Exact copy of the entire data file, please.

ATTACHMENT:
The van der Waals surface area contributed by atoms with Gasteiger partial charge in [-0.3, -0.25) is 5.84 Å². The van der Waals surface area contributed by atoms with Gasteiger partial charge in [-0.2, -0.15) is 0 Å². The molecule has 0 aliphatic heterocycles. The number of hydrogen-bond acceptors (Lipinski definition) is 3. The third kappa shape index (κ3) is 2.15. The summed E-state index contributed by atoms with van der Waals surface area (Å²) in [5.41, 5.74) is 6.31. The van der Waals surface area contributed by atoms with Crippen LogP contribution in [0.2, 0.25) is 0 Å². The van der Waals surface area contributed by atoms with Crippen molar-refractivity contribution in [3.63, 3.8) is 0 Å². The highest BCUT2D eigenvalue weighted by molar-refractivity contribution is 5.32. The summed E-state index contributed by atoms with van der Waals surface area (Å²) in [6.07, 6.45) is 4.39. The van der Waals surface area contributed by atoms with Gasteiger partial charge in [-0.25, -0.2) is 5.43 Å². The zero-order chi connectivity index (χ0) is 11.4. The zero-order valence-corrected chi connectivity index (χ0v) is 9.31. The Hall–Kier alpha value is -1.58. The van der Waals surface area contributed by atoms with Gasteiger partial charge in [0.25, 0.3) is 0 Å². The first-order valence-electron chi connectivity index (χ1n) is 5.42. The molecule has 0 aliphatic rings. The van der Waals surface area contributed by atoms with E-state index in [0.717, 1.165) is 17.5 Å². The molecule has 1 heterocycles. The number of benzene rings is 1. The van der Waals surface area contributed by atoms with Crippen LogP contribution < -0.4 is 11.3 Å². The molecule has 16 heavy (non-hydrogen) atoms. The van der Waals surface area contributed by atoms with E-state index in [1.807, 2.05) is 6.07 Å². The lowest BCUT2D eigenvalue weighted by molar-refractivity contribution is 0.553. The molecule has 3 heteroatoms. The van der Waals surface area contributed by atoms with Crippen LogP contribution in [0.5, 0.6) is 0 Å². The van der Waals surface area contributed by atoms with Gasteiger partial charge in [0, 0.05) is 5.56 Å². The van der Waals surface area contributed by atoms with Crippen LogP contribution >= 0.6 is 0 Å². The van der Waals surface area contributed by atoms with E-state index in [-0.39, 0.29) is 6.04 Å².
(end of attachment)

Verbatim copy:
The van der Waals surface area contributed by atoms with Gasteiger partial charge in [-0.3, -0.25) is 5.84 Å². The van der Waals surface area contributed by atoms with Gasteiger partial charge in [-0.2, -0.15) is 0 Å². The molecule has 0 aliphatic heterocycles. The number of hydrogen-bond acceptors (Lipinski definition) is 3. The third kappa shape index (κ3) is 2.15. The summed E-state index contributed by atoms with van der Waals surface area (Å²) in [5.41, 5.74) is 6.31. The van der Waals surface area contributed by atoms with Crippen LogP contribution in [0.2, 0.25) is 0 Å². The van der Waals surface area contributed by atoms with Crippen molar-refractivity contribution in [3.63, 3.8) is 0 Å². The highest BCUT2D eigenvalue weighted by molar-refractivity contribution is 5.32. The summed E-state index contributed by atoms with van der Waals surface area (Å²) in [6.07, 6.45) is 4.39. The van der Waals surface area contributed by atoms with Gasteiger partial charge in [-0.25, -0.2) is 5.43 Å². The zero-order chi connectivity index (χ0) is 11.4. The zero-order valence-corrected chi connectivity index (χ0v) is 9.31. The Hall–Kier alpha value is -1.58. The van der Waals surface area contributed by atoms with Gasteiger partial charge in [0.25, 0.3) is 0 Å². The first-order valence-electron chi connectivity index (χ1n) is 5.42. The molecule has 0 aliphatic rings. The van der Waals surface area contributed by atoms with E-state index in [0.717, 1.165) is 17.5 Å². The molecule has 1 heterocycles. The number of benzene rings is 1. The van der Waals surface area contributed by atoms with Crippen LogP contribution < -0.4 is 11.3 Å². The molecule has 16 heavy (non-hydrogen) atoms. The van der Waals surface area contributed by atoms with E-state index in [1.807, 2.05) is 6.07 Å². The lowest BCUT2D eigenvalue weighted by molar-refractivity contribution is 0.553. The molecule has 3 heteroatoms. The van der Waals surface area contributed by atoms with Crippen LogP contribution in [0.5, 0.6) is 0 Å². The van der Waals surface area contributed by atoms with Gasteiger partial charge in [0, 0.05) is 5.56 Å². The van der Waals surface area contributed by atoms with Crippen LogP contribution >= 0.6 is 0 Å². The van der Waals surface area contributed by atoms with E-state index in [-0.39, 0.29) is 6.04 Å².